We often hear that one of the most important drivers of a woman’s success is marrying the right person.
Studies show that people who end up with reliable partners tend to perform better at work, earn more promotions, make more money and in general, feel more satisfied with their jobs.
Yet there are other people who are just as important to a woman’s success — sometimes even more so than a supportive partner (which you may not even have — there are plenty of single women out there).
I’ve long since had to manage on my own. In that time, I’ve raised a child with a disability, worked numerous jobs and even started my own company.
Along the way I’ve realised that, aside from a supportive spouse (which all of us may not have) there are three key people a woman needs to surround herself with to succeed: a sponsor; a mentor; and a fan.
All three types are complementary and in some cases, can even turn into another form of support.
A sponsor is a person who will open doors for you. They are well-connected and have been working in their field long enough to know who you should speak to, when you should speak to them and what up-skilling you need (if any) to get to the next stage of your career.
An example of a sponsor is a CEO — or other high-ranking executive — taking a direct interest in someone they believe has the potential to be something big.
I know of a woman who, after coming on-board a large company, soon caught the interest of the CEO for her ideas and great work ethic.
Seeing potential, he asked her to shadow him at board and executive meetings to understand the full impact of his role. After learning the ropes, she was promoted to lead special projects on diversity and inclusion in addition to fulfilling her role in project development.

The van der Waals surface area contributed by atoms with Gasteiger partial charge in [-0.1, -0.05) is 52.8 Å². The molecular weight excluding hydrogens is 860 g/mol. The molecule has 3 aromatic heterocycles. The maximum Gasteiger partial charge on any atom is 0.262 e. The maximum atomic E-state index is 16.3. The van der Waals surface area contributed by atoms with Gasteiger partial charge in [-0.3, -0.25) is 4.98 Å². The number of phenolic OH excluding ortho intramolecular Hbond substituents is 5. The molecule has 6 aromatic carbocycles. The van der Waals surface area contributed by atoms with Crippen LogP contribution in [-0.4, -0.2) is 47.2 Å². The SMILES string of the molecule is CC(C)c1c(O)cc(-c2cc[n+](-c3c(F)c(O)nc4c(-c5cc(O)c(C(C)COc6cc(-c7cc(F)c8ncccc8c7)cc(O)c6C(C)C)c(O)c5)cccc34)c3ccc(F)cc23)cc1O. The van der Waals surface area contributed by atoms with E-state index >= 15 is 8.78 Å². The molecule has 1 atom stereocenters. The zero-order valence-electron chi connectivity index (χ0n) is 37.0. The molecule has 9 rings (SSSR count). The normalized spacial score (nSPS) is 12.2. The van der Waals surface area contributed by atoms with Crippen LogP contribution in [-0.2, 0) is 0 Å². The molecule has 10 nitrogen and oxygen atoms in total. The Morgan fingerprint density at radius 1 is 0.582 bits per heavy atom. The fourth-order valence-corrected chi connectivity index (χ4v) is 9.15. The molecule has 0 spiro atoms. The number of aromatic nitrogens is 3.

At the heart of it, a sponsor is someone who believes in you and what you’re doing, and this authenticity usually shines through when they talk about you, formally or informally, among their network.
A mentor, on the other hand, is someone who will help you deal with a specific situation and who is integral to your personal development. Essentially, a mentor is a trusted advisor whose advice is honest — sometimes brutally so — which should be taken without offence.
A mentor and mentee usually enter a more official relationship which is often formalised through a mentorship program. Within the same organisation, they are usually ranked higher.
That said, a mentor doesn’t have to work with you — it can be someone in your general field who has already climbed the ladder of achievement you wish to get on, and who can share with you some practical steps on how to get there.
Peer mentoring is also a great option- that way you can share advice in areas of your expertise, while gaining knowledge into areas outside of your comfort zone.
Now this is the person we don’t usually hear about. The fan, as I like to call her (or him) is someone who definitely doesn’t work with you is not across your day to day activities in great detail.
Their opinion of you is based on your essential character — they don’t see the CEO or COO or accountant or lawyer, but the unvarnished, raw version resplendent in all its imperfect glory.
My ‘fan’ is one of my very good friends who is not afraid to tell me if I’m qualified to speak at an event (or not), to tell me that I screwed up and, when I need it, to lift me up when I’m at my lowest.
In a sense, it’s the most useful person a successful woman can surround herself with, because it’s a relationship based on more than just mutually beneficial actions. The fan offers you a different perspective on life, and their distance from your regular, professional world offers a broader perspective.
- Valeria Ignatieva is co-founder and co-CEO of Work180, a startup supporting women in the workplace by pre-screening employers to see how well they support women’s careers.